Last edited by GSBobber1980; 07-12-2019 at 3:23 PM.

  13. #13
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    Check out frame mods on this GS:
    Click image for larger version. 

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    Last edited by TriNortchopz; 07-12-2019 at 11:57 PM.

  14. #14

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    That’s pretty radical. It’s also inspirational due to it being both a shaft drive and a transverse 4. I’d love to know more about it if you have a link.

    I’m not planning on mounting the hardtail to the final drive section like this guy however.

    Thanks!
    Last edited by GSBobber1980; 07-13-2019 at 1:50 AM.

  15. #15
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    Click image for larger version. 

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    check the couple of links I just dropped in vwlord's gs thread...

  16. #16

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    Will do, thanks!

  17. #17
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    Frames and parts for CB750 and related H*ndas, as well as Kawasaki KZ series used to be common in late 70s and thru most of the 1980s. Jammer cycle products had some cool catalogs and some bikes featured. Same with other period suppliers. However very little for Suzukis, which is why you dont see a lot of pix or other examples. Its not that its not viable as a bike, its just you might as well accept it. But I bet you could find a old CB or KZ nicel chopped frame already setup with proper rake, trail and ride height and then figure out either convert to chain or how to deal with the shaft.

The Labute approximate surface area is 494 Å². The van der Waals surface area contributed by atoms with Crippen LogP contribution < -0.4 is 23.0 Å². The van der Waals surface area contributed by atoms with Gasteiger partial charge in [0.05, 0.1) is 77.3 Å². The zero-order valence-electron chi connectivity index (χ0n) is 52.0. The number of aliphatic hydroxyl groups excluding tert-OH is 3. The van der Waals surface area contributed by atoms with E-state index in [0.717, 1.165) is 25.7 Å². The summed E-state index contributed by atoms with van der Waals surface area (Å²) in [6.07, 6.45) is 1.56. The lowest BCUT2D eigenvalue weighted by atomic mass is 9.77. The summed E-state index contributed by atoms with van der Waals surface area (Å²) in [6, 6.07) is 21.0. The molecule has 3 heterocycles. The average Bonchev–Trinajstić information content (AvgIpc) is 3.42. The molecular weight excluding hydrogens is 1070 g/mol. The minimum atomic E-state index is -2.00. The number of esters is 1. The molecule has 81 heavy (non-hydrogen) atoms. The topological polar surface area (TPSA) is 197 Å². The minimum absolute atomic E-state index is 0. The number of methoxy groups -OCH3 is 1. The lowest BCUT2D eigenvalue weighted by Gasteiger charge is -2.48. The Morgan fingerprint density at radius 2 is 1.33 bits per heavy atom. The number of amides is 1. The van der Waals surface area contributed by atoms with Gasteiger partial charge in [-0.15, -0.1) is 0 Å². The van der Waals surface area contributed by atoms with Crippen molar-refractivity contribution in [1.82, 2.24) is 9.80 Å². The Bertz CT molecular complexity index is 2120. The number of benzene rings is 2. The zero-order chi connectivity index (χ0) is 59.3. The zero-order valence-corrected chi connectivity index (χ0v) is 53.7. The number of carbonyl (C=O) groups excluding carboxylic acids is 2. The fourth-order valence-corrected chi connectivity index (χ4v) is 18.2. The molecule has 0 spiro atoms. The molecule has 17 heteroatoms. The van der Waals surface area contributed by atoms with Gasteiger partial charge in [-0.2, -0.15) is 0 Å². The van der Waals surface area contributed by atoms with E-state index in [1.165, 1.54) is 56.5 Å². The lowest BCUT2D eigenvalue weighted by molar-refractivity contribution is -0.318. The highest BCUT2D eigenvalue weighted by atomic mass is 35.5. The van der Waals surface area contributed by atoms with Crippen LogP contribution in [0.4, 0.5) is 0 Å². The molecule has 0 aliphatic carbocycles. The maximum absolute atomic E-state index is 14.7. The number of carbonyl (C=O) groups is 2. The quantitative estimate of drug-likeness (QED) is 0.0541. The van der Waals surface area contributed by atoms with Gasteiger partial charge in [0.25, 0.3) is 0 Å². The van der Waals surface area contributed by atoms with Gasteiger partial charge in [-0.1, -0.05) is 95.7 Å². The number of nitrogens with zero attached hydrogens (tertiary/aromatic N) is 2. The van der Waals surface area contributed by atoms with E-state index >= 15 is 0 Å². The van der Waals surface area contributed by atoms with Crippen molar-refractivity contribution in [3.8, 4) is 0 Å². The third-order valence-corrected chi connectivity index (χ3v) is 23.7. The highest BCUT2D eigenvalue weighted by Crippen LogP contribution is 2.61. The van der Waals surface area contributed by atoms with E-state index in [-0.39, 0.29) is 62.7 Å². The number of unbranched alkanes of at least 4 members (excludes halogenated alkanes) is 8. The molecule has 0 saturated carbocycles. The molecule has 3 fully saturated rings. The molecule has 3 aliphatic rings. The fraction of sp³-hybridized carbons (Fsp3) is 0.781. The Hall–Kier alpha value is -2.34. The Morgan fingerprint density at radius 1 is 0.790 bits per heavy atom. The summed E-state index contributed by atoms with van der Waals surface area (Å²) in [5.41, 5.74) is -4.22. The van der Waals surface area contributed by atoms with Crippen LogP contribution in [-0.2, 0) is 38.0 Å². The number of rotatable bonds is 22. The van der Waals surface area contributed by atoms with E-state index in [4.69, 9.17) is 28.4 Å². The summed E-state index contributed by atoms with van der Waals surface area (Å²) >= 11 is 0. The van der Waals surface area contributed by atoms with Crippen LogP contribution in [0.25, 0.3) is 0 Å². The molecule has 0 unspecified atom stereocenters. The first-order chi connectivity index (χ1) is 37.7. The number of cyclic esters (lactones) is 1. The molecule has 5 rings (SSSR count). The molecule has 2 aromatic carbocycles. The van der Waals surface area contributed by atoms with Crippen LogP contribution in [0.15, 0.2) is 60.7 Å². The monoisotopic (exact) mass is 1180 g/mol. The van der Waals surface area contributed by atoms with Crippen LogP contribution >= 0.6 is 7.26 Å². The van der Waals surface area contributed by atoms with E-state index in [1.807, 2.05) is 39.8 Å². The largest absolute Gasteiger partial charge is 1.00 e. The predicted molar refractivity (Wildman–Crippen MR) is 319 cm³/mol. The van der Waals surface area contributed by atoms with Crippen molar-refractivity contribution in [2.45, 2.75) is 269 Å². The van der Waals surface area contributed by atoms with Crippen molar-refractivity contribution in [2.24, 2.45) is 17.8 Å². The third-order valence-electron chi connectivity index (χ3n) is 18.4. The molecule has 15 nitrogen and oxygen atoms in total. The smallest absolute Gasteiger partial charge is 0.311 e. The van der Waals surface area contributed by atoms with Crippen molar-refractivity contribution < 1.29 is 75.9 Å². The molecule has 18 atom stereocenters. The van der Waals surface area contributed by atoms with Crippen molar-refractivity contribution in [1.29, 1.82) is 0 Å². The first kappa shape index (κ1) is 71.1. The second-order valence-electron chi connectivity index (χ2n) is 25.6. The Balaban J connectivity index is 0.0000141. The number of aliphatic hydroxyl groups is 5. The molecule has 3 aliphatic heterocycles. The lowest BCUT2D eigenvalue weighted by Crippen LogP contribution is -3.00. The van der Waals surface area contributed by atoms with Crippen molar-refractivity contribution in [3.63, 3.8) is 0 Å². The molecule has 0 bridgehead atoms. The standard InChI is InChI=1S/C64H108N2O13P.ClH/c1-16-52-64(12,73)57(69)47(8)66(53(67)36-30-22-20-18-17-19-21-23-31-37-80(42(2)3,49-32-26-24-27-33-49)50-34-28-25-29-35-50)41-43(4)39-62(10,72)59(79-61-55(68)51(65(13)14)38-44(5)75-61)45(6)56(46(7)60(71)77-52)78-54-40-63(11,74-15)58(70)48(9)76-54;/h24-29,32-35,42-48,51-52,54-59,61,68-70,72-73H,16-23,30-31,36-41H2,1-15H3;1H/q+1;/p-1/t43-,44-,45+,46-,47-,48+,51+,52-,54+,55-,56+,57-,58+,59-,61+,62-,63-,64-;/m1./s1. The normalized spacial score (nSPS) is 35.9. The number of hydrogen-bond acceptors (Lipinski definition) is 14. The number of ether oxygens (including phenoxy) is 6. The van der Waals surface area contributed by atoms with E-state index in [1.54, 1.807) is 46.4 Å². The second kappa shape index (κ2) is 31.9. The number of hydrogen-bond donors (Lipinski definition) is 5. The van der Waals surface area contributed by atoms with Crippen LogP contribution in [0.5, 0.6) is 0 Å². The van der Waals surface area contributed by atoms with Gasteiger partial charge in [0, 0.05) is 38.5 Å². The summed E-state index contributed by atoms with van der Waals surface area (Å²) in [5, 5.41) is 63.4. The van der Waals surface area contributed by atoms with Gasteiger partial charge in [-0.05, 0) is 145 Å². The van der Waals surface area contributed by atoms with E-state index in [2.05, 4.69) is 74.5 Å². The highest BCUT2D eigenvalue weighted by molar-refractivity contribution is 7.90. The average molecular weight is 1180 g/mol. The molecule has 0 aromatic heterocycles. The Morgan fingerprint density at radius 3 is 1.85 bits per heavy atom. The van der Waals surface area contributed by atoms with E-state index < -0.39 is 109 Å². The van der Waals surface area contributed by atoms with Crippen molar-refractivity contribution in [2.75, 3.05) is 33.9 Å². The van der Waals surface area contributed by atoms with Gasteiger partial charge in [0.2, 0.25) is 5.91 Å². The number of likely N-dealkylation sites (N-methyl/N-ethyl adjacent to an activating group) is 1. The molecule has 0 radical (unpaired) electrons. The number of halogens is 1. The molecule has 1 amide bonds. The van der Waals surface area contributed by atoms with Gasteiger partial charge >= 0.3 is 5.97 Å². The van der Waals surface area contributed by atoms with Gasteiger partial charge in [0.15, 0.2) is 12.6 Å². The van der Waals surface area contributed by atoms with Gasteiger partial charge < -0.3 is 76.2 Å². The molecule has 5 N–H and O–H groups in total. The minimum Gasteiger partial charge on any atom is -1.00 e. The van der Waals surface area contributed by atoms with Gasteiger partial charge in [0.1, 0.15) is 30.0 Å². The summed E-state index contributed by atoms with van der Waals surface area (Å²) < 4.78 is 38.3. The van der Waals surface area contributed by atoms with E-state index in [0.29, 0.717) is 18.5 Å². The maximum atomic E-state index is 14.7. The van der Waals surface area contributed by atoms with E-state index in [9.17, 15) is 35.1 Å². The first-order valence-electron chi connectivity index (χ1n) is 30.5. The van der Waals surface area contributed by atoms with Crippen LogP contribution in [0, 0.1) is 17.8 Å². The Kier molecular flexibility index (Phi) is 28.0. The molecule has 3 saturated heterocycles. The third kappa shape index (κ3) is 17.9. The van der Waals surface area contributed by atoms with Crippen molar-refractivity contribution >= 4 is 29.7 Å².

I realize you want a raked and stretched ride, and thats possible, But to figure out how to do it right, it comes down to established engineering. Raked trees? Drop? Stretch? Trail? Get it wrong and it be either highly unpleasant to ride or down right lethal. There is many online tutorials on how to figure out proper rake and trail, But heres a good one to start.
    See: https://www.chopperhandbook.com/rake.htm

    High speed wobblies or tank slappers are no fun.

    My input is, either be a genius and extremely talented builder/fab guy to successfully rake and stretch a bike like that, In which case instead of asking here, you would instead be telling US how its done.
    -or B-
    Get the rake, trail,stretch etc and setup frame by buying a pro built aftermarket chop frame
    -or C-
    Run it as a hard tailed bobber with the stock rake and wheelbase Which is what I am suggesting here. Not that I am not in favor of raked out custom choppers, but being realistic, I think Option C is your best bet.